Do you have any other outside / additional aspirations, maybe even completely away from entertainment?

Living my life to make the world a better place, and being an activist against anything that is wrong, and giving all the knowledge I have to the youth who will listen. A lot of the kids these days act like they have more awards on their wall than me and their egos are so huge because they are good. They try to give you advice instead of listening, when most of them live with their mom or girlfriend but they want to tell you what you should be doing opposed to getting this game.

To date, what has been your greatest career achievement(s), at least thus far anyway?

Being part of one of the greatest bands and being able to be relevant across four different decades, with hits across three decades. All while still being able to compete with new, younger artists. Along with having a number 1 record in sales over Michael Jackson’s “Remember The Time” and Prince’s “Diamonds and Pearls.”

One track of yours that you think defines you and why?

“Prey,” because I can relate to it in a lot of ways. It speaks to power, and it speaks to mothers and fathers out there that we can do better and stop passing trauma on.

1991’s “Breakin’ My Heart (Pretty Brown Eyes)” is a bonafide classic — How did this song actually come about? Who came up with its concept? And, please describe to me the overall studio vibe on that fateful day?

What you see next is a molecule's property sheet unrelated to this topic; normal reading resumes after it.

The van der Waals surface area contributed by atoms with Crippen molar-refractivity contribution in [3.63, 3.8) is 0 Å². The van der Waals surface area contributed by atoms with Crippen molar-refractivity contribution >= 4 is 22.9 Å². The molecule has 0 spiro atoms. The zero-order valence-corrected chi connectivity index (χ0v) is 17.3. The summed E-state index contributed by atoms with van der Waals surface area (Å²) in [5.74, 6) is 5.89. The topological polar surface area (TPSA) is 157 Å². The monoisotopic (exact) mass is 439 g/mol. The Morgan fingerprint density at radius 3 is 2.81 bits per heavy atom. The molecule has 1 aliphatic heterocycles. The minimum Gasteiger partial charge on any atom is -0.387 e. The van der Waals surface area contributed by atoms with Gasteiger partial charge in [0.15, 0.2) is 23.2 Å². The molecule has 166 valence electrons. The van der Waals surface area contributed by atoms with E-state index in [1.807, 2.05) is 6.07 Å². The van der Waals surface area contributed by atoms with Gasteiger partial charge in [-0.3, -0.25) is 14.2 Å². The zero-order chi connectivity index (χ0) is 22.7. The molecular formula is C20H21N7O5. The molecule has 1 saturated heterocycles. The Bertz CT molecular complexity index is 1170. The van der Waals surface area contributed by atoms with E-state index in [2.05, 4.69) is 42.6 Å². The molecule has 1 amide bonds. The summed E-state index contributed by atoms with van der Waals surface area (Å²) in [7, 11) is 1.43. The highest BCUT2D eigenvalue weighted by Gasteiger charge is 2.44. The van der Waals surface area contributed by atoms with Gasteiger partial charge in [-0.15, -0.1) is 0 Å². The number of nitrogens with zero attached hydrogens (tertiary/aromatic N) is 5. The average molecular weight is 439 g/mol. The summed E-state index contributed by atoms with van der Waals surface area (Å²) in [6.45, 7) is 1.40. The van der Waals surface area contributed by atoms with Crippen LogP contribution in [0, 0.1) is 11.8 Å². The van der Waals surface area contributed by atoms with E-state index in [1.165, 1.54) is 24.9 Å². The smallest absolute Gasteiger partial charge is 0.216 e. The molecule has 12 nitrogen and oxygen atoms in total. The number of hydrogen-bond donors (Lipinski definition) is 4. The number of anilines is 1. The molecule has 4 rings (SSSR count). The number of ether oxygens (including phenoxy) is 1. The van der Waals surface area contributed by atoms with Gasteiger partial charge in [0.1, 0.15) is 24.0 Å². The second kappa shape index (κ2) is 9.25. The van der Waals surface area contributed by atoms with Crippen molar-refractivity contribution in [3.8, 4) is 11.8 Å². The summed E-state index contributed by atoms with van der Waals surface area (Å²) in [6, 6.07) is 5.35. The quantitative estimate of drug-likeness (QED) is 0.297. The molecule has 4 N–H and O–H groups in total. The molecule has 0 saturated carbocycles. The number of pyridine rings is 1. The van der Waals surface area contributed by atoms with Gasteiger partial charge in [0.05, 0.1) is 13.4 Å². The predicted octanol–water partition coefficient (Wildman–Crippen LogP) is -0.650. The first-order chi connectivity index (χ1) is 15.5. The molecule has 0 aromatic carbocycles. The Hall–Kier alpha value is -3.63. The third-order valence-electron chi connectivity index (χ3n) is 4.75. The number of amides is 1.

A close friend of ours paid for us to have a rehearsal space, and we rehearsed and wrote the song there. Larry (Waddell) started playing the chords and the band started playing along, Stoke started singing and Jeff (Allen) came up with the bridge. We did a showcase at First Avenue in Minneapolis. We started playing the song and as soon as Stoke started singing the first verse, starting with the words “Pretty. Brown. Eyes…,” Jimmy Jam and Terry Lewis straight away said, “we’re going to sign them!”

What’s the current status of Mint Condition?

Everyone is focusing on their own families, and solo projects and getting that paycheck.

Lastly, what’s next for you, Rick?

What’s next is raising the funds to go to radio, getting a publicist and releasing one of the best albums of the year. Then it’ll be hitting the road and building this black business. Doing all this, while never forgetting where I came from and always remembering none of us would be anything without each other. Every member should never forget that the only reason we are where we are today is because of the band. We wrote some of the best songs I’ve ever heard; Keri (Lewis), we never would’ve have had “U Send Me Swingin’” if it wasn’t for him. If it wasn’t for Lawrence El, we wouldn’t have the platinum album and single, “What Kind of Man Would I Be?” Without Stoke and Jeff we wouldn’t have ‘Healing Season,’ which got us nominated for a Grammy, and without (Homer) O’Dell we would never have had “So Fine,” not to mention he was also the one who inspired me to start writing.

Any “closing” thoughts for our readers?

If anyone wants to help bring truth to light, support and share the GoFundMe® so I can go to radio and give the record as much power as possible.

Connect w/Rick from Mint Condition Online: